One of the sights of early springtime in Spain is the blossoming of the almond trees; it’s a sign that winter is definitely on the way out.
And the Costa Blanca is normally one of the best places see the trees in full bloom during February/March. Try heading inland from Calpe, towards the town of Xaló and the villages of Parcent and Alcalalí, or towards the valleys around Guadalest.
Spain is the number two producer of almonds worldwide (the USA is the biggest) and almonds are something of a regional speciality hereabouts. Turrón, the Christmas sweet you see in every Spanish home, is made from almonds and the best comes from Alicante province. The town of Xixona (Jijona) is famous for it.
But there is a problem. Potentially a very big problem. It’s called Xylella fastidiosa. A very nasty bacterial disease that strikes almond trees and it’s spreading remorselessly around the Mediterranean. There’ve been a number of cases in Alicante province. And there’s no cure; the only current solution is to tear up the infected tree and those around it.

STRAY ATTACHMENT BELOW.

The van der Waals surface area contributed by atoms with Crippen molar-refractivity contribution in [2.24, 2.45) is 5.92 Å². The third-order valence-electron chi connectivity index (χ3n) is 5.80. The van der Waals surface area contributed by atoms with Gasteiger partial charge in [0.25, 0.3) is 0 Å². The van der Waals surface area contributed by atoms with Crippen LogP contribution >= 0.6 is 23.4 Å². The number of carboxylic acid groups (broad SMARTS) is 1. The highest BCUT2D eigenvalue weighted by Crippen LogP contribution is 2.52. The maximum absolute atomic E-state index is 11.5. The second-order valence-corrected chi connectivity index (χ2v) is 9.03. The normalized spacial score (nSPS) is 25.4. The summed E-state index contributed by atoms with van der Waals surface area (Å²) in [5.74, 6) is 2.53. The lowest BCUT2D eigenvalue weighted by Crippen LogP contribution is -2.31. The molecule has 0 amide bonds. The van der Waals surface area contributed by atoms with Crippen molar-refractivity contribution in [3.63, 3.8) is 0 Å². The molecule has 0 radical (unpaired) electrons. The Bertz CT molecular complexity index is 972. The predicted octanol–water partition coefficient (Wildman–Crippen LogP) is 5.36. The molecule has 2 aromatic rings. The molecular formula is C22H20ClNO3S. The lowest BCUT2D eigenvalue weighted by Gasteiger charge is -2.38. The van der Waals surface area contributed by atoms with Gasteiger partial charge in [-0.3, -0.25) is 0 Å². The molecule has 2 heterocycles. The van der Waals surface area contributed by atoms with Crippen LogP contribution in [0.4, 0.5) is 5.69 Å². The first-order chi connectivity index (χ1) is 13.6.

It doesn’t just affect almond trees either; the first cases in Spanish olive trees were reported last spring near Madrid and there’s also been a case in an apricot tree in Alicante province.
The Xylella bacteria causes scorching of the leaves and stunting of growth, which means the trees are useless for commercial production. The EU has called it “one of the most dangerous plant bacteria worldwide” and it’s already causing serious problems in Italy and Corsica. Even the British government is worried…and they’re a thousand miles away.
Although Alicante farmers do get some compensation for the trees they have to destroy, the fear is that if Xylella isn’t stopped somehow, the traditional springtime sight of almond trees in full blossom may never be quite the same again.
©Guy Pelham 2018